According to Paul Hyland, the poet and dramatist, Christopher Marlowe was a member of "a collection of thinkers, tightly knit or loosely grouped, whose passion was to explore the world and the mind". The group included the geographers, Richard Hakluyt and Robert Hues, the astrologer, Thomas Harriot, the mathematicians, Thomas Allen and Walter Warner, and the writers, Thomas Kyd, George Chapman and Matthew Roydon. The men would either meet at the homes of Walter Raleigh, Edward de Vere, 17th Earl of Oxford, and Henry Percy, 9th Earl of Northumberland. (1)
It has been claimed that these men were atheists. In reality they were sceptics (someone who doubts the authenticity of accepted beliefs). For example, at various times the Earl of Oxford was quoted as saying the Bible was "only... to hold men in obedience, and was man's device" and "that the blessed virgin made a fault... and that Joseph was a wittol (cuckold). Oxford did not believe in heaven and hell and declared "that after this life we should be as we had never been and the rest was devised but to make us afraid like babes and children of our shadows". (2)
Robert Persons, a Catholic priest, published Responsio. Published first in Latin, over the next two years it went through eight editions in four languages. It included an attack on Raleigh's group. "There is a flourishing and well known school of Atheism which Sir Walter Raleigh runs in his house, with a certain necromancer as teacher." It then went on to predict that some day an edict might appear in the Queen's name in which belief in God would be denied. Persons claimed that this information came from testimony from "such as live with him, and others that see their lives". He also alleged that William Cecil and other Privy Councillors lived as "mere atheists, and laughing at other men's simplicity in that behalf". (3)
It has been argued that Raleigh was "prone to expressions of rational scepticism, a potentially dangerous trait given the company he sometimes kept and his inclination towards discussion and debate". He was also known to be in contact with other freethinkers such as Marlowe, Harriot and Hakluyt but Robert Persons was unable to provide any hard evidence against Raleigh. (4)
It has been argued that while at university Christopher Marlowe developed an interest in atheism. Marlowe wrote that "the first beginning of Religion was only to keep men in awe" and his advice "not to be afraid of bugbears and goblins" came from his reading of "Ovid, Lucretius, Polybius and Livy". (5) In one of his plays, Jew of Malta, Marlowe wrote: "I count religion but a childish toy". (6)
Richard Baines, a government spy, later reported that Christopher Marlowe was definitely an atheist. He claimed that he definitely heard Marlowe say that "Christ was a bastard and his mother dishonest". He also said that Marlowe once remarked that "if he were put to write a new religion, he would undertake both a more excellent and admirable method". Finally, he stated that Jesus Christ was a homosexual and "St John the Evangelist was bedfellow to Christ... and that he used him as the sinners of Sodoma". (7)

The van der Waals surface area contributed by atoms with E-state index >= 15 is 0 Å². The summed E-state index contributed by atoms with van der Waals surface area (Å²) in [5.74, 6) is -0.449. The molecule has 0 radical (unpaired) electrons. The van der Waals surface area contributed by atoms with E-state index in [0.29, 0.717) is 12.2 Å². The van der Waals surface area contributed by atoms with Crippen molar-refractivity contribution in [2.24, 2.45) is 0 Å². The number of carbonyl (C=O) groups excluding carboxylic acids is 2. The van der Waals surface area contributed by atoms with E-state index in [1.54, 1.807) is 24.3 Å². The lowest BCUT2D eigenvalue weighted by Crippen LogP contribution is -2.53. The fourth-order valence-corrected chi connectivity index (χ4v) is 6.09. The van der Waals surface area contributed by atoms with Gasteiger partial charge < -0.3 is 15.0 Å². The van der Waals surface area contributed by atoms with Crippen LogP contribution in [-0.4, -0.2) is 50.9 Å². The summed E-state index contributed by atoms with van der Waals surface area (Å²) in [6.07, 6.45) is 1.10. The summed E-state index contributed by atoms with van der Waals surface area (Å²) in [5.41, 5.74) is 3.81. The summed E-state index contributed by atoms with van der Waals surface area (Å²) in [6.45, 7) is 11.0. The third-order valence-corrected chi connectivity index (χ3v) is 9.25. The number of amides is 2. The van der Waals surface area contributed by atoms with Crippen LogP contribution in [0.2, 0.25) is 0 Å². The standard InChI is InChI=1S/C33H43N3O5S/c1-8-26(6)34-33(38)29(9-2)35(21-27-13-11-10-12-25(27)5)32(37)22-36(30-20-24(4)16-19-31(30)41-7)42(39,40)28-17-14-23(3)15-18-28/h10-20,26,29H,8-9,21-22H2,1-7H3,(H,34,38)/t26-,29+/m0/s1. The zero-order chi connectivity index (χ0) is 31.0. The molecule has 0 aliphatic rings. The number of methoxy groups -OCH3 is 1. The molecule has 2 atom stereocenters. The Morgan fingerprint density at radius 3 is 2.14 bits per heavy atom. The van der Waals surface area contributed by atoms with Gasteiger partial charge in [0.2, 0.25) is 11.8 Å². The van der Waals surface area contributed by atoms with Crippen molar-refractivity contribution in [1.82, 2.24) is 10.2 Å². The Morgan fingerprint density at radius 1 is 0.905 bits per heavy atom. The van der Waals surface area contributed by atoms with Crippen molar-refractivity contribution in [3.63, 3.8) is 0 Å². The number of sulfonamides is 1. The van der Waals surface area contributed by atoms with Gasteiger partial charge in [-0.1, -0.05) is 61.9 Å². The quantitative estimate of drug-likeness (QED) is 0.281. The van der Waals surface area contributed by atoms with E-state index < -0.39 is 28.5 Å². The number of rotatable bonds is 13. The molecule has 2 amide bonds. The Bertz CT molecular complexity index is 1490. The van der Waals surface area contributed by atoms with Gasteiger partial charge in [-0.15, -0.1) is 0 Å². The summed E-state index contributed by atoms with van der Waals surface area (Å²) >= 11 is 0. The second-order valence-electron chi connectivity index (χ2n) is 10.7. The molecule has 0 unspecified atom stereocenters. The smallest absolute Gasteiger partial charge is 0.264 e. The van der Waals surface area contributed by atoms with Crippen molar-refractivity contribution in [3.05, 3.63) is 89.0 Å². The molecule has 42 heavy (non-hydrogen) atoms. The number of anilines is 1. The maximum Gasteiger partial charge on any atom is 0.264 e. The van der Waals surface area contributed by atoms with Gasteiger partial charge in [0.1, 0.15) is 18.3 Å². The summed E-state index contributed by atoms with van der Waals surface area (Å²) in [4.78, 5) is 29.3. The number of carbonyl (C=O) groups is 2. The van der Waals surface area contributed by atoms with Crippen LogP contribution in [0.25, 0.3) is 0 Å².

In the autumn of 1592, Thomas Drury, was interviewed by the authorities about his knowledge of this atheist plot. He made a statement that revealed details about what Richard Cholmeley had told him about figures such as Christopher Marlowe, Francis Drake, Walter Raleigh, Charles Howard and William Cecil. Drury claimed that Cholmeley made accusations against most of the leaders in the government. (8) One of his most important claims was that Marlowe "is able to show more sound reasons for atheism than any divine in England is able to give to prove divinity, and that Marlowe told him, he hath read the atheist lecture to Sir Walter Raleigh and others". (9)
On his deathbed, Robert Greene, admitted that he once was like Marlowe "a scoffer at religion" and had denied the existence of God. He had finally repented and urged Marlowe and other Tudor dramatists to turn aside from this "diabolical atheism". He warned Marlowe to repent while there is still time, for "little knowest thou how in the end thou shalt be visited." (10)
In March 1593, Walter Raleigh upset Queen Elizabeth and her Privy Council, by making a speech in the House of Commons against proposed legislation to enforce religious conformity, aimed at both Catholic and Puritan dissenters. "He (Rayleigh) denounced the bill as inquisitorial, an invasion into realms of private opinion and belief that neither could, nor should, be policed." As Charles Nicholl pointed out, his opponents said he was "arguing against religious enforcement in order to protect his own illicit belief: atheism. His plea for tolerance becomes a weapon to use against him, an instance of his own non-conformity." (11)
It is believed that the authorities decided to deal with the people they considered to be atheists. Richard Baines, a government spy, provided information to the Privy Council about his activities. (12) On 20th May 1593 Christopher Marlowe was arrested and charged with blasphemy and treason. His friend, Thomas Kyd, was also taken into custody and after being tortured he made a confession where he claimed that "it was his (Marlowe) custom… to jest at the divine scriptures and strive in argument to frustrate and confute what hath been spoken or written by prophets and such holy men". He also suggested that Marlowe had talked about Jesus Christ and St. John as bedfellows. (13)